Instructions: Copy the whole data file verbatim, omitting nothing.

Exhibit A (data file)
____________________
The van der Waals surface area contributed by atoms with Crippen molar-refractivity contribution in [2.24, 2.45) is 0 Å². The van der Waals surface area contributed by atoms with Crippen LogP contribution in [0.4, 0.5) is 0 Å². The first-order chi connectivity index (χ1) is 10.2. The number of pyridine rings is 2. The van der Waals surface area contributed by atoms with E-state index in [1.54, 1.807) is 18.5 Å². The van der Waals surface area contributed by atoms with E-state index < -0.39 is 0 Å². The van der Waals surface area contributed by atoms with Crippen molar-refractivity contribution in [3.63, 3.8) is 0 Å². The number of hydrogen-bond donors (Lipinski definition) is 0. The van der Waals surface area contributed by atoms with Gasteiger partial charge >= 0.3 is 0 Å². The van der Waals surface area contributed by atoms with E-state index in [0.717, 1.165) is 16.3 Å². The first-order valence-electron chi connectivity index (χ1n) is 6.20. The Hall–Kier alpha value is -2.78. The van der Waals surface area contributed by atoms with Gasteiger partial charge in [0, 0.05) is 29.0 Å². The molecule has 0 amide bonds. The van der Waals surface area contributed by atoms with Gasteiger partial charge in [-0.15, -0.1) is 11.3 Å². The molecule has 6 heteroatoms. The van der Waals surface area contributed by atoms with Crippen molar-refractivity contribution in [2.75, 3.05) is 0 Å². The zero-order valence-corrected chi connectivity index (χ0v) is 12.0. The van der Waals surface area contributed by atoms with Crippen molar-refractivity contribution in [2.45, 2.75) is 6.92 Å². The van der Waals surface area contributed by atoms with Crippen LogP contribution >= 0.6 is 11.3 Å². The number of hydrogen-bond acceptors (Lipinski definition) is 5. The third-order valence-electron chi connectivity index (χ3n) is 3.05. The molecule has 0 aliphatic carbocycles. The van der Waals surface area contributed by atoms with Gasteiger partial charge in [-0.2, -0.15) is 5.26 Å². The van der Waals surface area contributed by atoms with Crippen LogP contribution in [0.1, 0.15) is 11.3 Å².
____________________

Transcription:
The van der Waals surface area contributed by atoms with Crippen molar-refractivity contribution in [2.24, 2.45) is 0 Å². The van der Waals surface area contributed by atoms with Crippen LogP contribution in [0.4, 0.5) is 0 Å². The first-order chi connectivity index (χ1) is 10.2. The number of pyridine rings is 2. The van der Waals surface area contributed by atoms with E-state index in [1.54, 1.807) is 18.5 Å². The van der Waals surface area contributed by atoms with E-state index < -0.39 is 0 Å². The van der Waals surface area contributed by atoms with Crippen molar-refractivity contribution in [3.63, 3.8) is 0 Å². The number of hydrogen-bond donors (Lipinski definition) is 0. The van der Waals surface area contributed by atoms with Gasteiger partial charge >= 0.3 is 0 Å². The van der Waals surface area contributed by atoms with E-state index in [0.717, 1.165) is 16.3 Å². The first-order valence-electron chi connectivity index (χ1n) is 6.20. The Hall–Kier alpha value is -2.78. The van der Waals surface area contributed by atoms with Gasteiger partial charge in [0, 0.05) is 29.0 Å². The molecule has 0 amide bonds. The van der Waals surface area contributed by atoms with Gasteiger partial charge in [-0.15, -0.1) is 11.3 Å². The molecule has 6 heteroatoms. The van der Waals surface area contributed by atoms with Crippen molar-refractivity contribution in [2.75, 3.05) is 0 Å². The zero-order valence-corrected chi connectivity index (χ0v) is 12.0. The van der Waals surface area contributed by atoms with Crippen molar-refractivity contribution in [2.45, 2.75) is 6.92 Å². The van der Waals surface area contributed by atoms with Crippen LogP contribution >= 0.6 is 11.3 Å². The number of hydrogen-bond acceptors (Lipinski definition) is 5. The third-order valence-electron chi connectivity index (χ3n) is 3.05. The molecule has 0 aliphatic carbocycles. The van der Waals surface area contributed by atoms with Gasteiger partial charge in [-0.2, -0.15) is 5.26 Å². The van der Waals surface area contributed by atoms with Crippen LogP contribution in [0.1, 0.15) is 11.3 Å².